This hasn’t bothered me as much as I though it would. Most bathrooms in hostels are relatively clean. I have only stayed in highly reviews hostels though. It’s really just a minor annoyance.
Having to constantly keep an eye on my backpack like a hawk
You get used to this and it becomes second nature. As mentioned above, keeping an eye on individual items has been a totally different matter (more on this in a future post).
Seeing too much poverty
I haven’t seen “extreme” poverty, but I have gotten a bit desensitized with seeing people much less fortunate than me. It’s not a change I like in myself. I don’t think one should ever be OK and unmoved by poverty.
I have also lied to locals when they asked me about the length of my trip. I’d sometimes just tell them that I only have 2-3 more weeks to go, instead of 3-4 more years. I feel guilty of indulging myself in this journey while they have to work very hard everyday just to be able to feed their families.
Meeting amazing people and having to say goodbye shortly after
I did meet a great number of amazing people, both locals and travelers. Connecting with them through facebook makes the goodbye less abrupt, but I have become very good at saying good bye and not feeling much at all. Maybe it’s a subconscious defense mechanism, but this is another change in me that I don’t welcome.
What’s Left of South America
With two months left, I had to sit down an entire day and plan out my schedule for the rest of my journey through South America. I have mentioned before that I don’t like to travel with schedules, but this is the only way to make sure I see some of the places I really want to go to, especially given my recent lack of motivation.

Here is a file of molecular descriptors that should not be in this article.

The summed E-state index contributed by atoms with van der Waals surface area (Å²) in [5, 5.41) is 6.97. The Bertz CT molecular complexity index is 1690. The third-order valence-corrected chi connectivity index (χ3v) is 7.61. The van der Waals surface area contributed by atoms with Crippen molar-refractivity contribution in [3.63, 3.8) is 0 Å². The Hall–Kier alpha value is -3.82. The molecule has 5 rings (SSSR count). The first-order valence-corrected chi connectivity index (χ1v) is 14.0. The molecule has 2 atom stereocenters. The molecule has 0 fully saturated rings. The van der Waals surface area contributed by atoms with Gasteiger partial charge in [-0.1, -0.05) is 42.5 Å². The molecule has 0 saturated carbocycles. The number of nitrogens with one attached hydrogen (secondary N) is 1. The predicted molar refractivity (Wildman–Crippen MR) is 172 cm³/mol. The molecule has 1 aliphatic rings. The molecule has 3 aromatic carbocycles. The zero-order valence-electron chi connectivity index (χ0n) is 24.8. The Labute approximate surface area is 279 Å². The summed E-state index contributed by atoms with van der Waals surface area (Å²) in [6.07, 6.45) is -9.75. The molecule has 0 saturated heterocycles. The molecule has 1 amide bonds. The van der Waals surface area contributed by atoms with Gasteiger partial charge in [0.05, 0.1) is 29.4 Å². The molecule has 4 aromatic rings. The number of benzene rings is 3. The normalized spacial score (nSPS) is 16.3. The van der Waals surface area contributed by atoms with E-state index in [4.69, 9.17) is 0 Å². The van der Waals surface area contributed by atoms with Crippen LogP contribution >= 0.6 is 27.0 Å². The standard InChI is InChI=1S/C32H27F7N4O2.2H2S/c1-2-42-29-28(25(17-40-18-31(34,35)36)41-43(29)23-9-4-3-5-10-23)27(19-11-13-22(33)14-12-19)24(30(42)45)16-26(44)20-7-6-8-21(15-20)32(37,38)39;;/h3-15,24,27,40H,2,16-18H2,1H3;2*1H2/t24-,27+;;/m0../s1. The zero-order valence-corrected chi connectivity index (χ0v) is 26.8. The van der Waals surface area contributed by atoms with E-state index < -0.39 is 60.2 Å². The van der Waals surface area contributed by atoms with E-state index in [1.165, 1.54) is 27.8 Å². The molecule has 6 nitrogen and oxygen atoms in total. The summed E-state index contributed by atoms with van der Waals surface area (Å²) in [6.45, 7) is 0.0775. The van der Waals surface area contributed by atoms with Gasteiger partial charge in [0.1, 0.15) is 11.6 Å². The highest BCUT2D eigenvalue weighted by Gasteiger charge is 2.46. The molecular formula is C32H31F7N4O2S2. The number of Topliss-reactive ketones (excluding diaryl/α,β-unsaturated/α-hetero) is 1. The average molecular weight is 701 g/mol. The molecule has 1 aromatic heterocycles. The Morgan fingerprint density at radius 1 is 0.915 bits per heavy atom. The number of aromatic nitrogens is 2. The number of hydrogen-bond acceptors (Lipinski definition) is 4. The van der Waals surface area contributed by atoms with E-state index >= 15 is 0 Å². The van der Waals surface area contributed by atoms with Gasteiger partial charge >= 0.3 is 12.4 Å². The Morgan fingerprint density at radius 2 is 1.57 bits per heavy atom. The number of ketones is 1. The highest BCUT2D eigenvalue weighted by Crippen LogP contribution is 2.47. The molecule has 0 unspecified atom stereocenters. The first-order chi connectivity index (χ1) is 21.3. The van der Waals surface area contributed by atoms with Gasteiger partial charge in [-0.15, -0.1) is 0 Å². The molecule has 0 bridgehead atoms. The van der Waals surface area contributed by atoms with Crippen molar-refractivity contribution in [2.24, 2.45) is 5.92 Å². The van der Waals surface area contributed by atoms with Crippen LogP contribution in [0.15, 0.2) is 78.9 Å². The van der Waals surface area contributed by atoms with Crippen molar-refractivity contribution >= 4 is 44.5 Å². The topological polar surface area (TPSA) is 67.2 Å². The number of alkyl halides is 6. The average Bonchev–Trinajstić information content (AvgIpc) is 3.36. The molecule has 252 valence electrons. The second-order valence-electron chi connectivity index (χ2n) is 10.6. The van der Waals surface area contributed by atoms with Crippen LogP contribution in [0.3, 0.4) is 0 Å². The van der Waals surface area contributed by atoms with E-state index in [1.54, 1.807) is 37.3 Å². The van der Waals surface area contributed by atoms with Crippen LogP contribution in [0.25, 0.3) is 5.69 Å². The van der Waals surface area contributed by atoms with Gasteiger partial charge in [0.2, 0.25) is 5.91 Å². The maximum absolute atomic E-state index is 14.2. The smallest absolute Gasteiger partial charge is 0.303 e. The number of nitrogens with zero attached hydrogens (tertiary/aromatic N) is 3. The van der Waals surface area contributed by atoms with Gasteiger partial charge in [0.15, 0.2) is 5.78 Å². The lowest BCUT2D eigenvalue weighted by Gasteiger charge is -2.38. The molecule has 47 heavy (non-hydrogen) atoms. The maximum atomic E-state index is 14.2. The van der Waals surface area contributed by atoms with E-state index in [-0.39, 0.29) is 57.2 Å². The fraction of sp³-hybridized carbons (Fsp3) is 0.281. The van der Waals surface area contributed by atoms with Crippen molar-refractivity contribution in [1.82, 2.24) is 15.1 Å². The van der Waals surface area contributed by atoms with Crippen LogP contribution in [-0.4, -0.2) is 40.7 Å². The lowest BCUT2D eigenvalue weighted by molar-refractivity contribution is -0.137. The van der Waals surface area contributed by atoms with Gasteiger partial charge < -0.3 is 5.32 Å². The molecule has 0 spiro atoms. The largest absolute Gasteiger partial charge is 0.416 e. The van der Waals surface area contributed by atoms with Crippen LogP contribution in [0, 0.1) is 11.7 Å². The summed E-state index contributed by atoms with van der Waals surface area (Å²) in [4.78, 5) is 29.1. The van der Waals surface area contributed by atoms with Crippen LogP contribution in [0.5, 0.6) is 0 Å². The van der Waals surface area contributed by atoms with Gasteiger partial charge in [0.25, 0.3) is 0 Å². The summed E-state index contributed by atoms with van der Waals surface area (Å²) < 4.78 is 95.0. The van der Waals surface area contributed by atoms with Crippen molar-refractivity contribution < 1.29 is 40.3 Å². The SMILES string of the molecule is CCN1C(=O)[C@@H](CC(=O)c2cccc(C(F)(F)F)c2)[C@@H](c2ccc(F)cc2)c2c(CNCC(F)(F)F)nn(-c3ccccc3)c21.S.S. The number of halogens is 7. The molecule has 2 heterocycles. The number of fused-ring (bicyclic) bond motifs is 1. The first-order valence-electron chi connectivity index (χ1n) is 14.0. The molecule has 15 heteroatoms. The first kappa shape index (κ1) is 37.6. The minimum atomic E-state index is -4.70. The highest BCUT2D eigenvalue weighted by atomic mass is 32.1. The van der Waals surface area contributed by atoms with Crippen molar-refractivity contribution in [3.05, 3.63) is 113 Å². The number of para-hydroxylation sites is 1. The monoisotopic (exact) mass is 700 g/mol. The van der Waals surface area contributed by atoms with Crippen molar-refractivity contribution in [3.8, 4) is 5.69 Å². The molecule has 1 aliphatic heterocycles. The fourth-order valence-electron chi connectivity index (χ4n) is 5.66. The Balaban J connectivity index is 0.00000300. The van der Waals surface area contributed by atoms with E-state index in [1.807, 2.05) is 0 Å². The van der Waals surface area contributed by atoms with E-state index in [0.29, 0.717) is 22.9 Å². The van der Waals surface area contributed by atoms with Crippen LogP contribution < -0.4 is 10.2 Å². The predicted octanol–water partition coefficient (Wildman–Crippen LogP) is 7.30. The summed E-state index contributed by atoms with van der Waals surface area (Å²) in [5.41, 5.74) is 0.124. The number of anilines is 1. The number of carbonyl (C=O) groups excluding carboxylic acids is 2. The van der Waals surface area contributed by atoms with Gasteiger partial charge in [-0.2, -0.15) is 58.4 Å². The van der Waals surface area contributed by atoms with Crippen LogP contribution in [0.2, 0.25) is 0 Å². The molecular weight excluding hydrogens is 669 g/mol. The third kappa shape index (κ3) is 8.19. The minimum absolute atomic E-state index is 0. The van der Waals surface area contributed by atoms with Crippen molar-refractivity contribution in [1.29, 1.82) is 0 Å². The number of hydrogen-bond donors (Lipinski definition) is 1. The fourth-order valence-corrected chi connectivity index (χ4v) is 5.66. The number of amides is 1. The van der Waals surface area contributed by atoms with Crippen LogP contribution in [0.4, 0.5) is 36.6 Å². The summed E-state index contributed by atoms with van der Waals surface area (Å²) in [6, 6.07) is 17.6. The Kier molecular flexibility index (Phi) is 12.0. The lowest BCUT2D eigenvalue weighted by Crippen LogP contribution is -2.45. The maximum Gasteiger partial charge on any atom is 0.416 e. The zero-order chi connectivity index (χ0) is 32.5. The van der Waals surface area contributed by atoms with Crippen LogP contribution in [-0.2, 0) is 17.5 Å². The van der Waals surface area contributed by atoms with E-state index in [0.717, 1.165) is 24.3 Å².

I will spend the rest of November in Colombia, going to Zona Cafetera after Medellin, then San Agustin area before heading to the Ecuadorian border. In Ecuador, I’ll only visit Quito, where I’ll fly to Santiago, Chile on December 1st. I’ve decided to leave the rest of Ecuador for a separate future trip, including the Galapagos Islands.
From Santiago, I’ll start traveling south, going through the Lake District before spending the rest of December in both Chilean and Argentinean Patagonia. After Angel Falls, Patagonia is the place I wanted to visit the most in South America. At the beginning of January, I’ll make a stop in Puerto Madryn on my way to Buenos Aires, Argentina. I’ll spend a week or so there with friends and relatives before flying back to Los Angeles on January 14th. I’ll then take a short break back home before flying to New Zealand in early February.
your thoughts are quite interesting.
My girlfriend and I started to travel around the world 3 weeks ago. Since that I haven’t read a single page in a book. At home, I’m used to read every evening for 1-2 hours. On the road there is no time or there is so much to talk with my girlfriend about our day or with people.
How did you manage to watch such an amount of movies? I only watched some during our flights.
We will arrive in New Zealand at the 29th of January in Christchurch and will travel south west to Te Anau and from there going up north to Nelson. What about your plans with the Great Walks? Something concrete besides the Milford Sound?
Looking forward to your adventures in Patagonia because this is the place in South America we want to visit most!
Kind regards from Sydney
Hi Thomas. Well, seeing 20 movies in 6 months is not really a lot. It’s less than 1 movie a week. There were also times when I had no desire to go out or socialize, so I’d just stay in bed and watch a movie. I’ve also done it during long bus rides.
As far as New Zealand, I arrive to Auckland on February 9. I’ll start with the northern most Great Walk, the Walkaremoana Track, then move south to Tongarino Northern Circuit and so on. I haven’t booked any of the other ones yet.
Enjoy your trip!